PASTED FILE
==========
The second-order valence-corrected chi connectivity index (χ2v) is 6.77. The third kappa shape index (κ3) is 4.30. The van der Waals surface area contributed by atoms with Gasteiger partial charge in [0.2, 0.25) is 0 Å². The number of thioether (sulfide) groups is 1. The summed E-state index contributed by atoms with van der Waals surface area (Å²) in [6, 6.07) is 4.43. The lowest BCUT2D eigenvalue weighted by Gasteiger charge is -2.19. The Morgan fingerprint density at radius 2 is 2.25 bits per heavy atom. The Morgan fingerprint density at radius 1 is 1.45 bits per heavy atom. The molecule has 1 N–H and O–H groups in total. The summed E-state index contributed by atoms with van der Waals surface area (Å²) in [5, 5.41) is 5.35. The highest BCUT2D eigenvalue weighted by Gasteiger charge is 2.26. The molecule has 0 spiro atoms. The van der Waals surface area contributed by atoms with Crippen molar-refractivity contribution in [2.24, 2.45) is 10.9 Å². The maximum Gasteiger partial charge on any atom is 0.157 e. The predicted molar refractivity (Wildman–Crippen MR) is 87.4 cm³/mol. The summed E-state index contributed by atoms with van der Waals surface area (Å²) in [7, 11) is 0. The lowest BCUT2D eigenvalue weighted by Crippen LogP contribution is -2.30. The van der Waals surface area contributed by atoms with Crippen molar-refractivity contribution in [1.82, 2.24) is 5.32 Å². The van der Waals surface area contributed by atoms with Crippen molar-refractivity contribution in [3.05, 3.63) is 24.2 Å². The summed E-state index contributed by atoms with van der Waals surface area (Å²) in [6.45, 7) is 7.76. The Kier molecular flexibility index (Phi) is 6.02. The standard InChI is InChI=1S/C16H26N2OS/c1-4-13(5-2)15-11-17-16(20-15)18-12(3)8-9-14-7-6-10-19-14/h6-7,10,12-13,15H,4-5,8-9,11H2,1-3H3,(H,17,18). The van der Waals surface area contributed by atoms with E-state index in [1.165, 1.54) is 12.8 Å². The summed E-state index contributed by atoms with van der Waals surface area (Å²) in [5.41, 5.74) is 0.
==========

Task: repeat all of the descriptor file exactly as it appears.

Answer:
The second-order valence-corrected chi connectivity index (χ2v) is 6.77. The third kappa shape index (κ3) is 4.30. The van der Waals surface area contributed by atoms with Gasteiger partial charge in [0.2, 0.25) is 0 Å². The number of thioether (sulfide) groups is 1. The summed E-state index contributed by atoms with van der Waals surface area (Å²) in [6, 6.07) is 4.43. The lowest BCUT2D eigenvalue weighted by Gasteiger charge is -2.19. The Morgan fingerprint density at radius 2 is 2.25 bits per heavy atom. The Morgan fingerprint density at radius 1 is 1.45 bits per heavy atom. The molecule has 1 N–H and O–H groups in total. The summed E-state index contributed by atoms with van der Waals surface area (Å²) in [5, 5.41) is 5.35. The highest BCUT2D eigenvalue weighted by Gasteiger charge is 2.26. The molecule has 0 spiro atoms. The van der Waals surface area contributed by atoms with Crippen molar-refractivity contribution in [2.24, 2.45) is 10.9 Å². The maximum Gasteiger partial charge on any atom is 0.157 e. The predicted molar refractivity (Wildman–Crippen MR) is 87.4 cm³/mol. The summed E-state index contributed by atoms with van der Waals surface area (Å²) in [7, 11) is 0. The lowest BCUT2D eigenvalue weighted by Crippen LogP contribution is -2.30. The van der Waals surface area contributed by atoms with Crippen molar-refractivity contribution in [1.82, 2.24) is 5.32 Å². The van der Waals surface area contributed by atoms with Crippen molar-refractivity contribution in [3.05, 3.63) is 24.2 Å². The summed E-state index contributed by atoms with van der Waals surface area (Å²) in [6.45, 7) is 7.76. The Kier molecular flexibility index (Phi) is 6.02. The standard InChI is InChI=1S/C16H26N2OS/c1-4-13(5-2)15-11-17-16(20-15)18-12(3)8-9-14-7-6-10-19-14/h6-7,10,12-13,15H,4-5,8-9,11H2,1-3H3,(H,17,18). The van der Waals surface area contributed by atoms with E-state index in [1.165, 1.54) is 12.8 Å². The summed E-state index contributed by atoms with van der Waals surface area (Å²) in [5.41, 5.74) is 0.